From the mid-eighteenth century on, cultural life in the northern valley of the St John River blended the traditions of Acadian and French Canadian settlers with those of American immigrants. In the southern valley, Mi'kmaq interacted with American newcomers and Loyalist settlers, while the later influx of Scottish and Irish immigrants introduced more layers of cultural traditions. Using an impressively diverse combination of artifacts, artwork, maps, and primary literature from over sixty museum collections and archives, Cook addresses the experiences of immigrants and artisans and their influence on the cultural boundaries along one of eastern North America's most important rivers. She moves beyond a mere catalogue of objects to provide an important comparative analysis of material heritage, showing how furniture embodied the lifestyles of differing groups of settlers.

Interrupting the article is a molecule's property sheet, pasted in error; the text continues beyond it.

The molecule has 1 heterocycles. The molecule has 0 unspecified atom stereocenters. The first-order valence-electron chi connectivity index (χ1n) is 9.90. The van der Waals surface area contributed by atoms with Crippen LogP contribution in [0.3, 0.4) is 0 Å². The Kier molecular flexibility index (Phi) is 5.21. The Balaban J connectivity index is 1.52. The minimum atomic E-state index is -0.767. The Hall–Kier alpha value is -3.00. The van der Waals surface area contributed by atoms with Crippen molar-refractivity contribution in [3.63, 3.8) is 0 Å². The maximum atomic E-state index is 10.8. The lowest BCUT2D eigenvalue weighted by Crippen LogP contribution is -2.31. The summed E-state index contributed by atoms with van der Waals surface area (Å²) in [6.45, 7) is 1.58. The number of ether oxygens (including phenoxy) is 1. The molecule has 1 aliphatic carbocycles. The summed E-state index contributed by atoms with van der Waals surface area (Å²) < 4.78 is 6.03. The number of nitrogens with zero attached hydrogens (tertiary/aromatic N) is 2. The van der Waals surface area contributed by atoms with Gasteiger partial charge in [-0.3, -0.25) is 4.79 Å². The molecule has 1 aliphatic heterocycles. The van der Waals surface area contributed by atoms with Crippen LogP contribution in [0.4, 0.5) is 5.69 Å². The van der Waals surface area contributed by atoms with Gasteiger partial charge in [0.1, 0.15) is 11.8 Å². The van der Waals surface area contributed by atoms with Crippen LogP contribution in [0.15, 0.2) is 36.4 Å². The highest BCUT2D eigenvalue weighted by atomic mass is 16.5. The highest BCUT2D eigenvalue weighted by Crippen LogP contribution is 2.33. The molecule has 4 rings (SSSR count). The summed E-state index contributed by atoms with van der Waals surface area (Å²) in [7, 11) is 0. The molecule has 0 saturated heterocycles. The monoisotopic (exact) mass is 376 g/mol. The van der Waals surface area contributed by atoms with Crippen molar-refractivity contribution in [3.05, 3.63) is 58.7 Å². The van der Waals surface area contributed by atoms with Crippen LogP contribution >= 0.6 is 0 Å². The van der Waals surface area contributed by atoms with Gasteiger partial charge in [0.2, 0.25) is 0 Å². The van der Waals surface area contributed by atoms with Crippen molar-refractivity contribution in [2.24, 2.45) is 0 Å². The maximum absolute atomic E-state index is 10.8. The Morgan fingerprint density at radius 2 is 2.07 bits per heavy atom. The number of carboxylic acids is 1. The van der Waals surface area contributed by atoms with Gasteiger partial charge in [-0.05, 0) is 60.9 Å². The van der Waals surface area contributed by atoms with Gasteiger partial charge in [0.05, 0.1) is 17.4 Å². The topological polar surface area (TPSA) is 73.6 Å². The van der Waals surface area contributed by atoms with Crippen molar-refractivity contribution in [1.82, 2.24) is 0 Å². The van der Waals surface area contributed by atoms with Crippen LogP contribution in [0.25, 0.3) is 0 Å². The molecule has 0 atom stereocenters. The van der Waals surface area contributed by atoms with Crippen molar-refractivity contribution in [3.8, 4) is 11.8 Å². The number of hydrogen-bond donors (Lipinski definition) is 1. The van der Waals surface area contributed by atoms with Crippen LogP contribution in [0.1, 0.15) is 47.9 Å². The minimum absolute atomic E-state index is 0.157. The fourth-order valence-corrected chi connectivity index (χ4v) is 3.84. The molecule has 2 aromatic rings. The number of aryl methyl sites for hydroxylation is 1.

"A wealth of material. Cook has a thorough grasp of furniture connoisseurship. By carefully analysing both furniture items and the historical backgrounds of many of the craftsmen, she argues forcefully that regional furniture traditions are a blend of the various cultural groups that settled this part of New Brunswick." Gerald L. Pocius, Centre for Material Culture Studies, Memorial University of Newfoundland and author of A Place to Belong: Community Order and Everyday Space in Calvert, Newfoundland "Informative and thought-provoking. Jane Cook is to be commended for daring to strike out in a new direction, into an area in which there are few established roadmarkers." Barry Moody, Department of History, Acadia University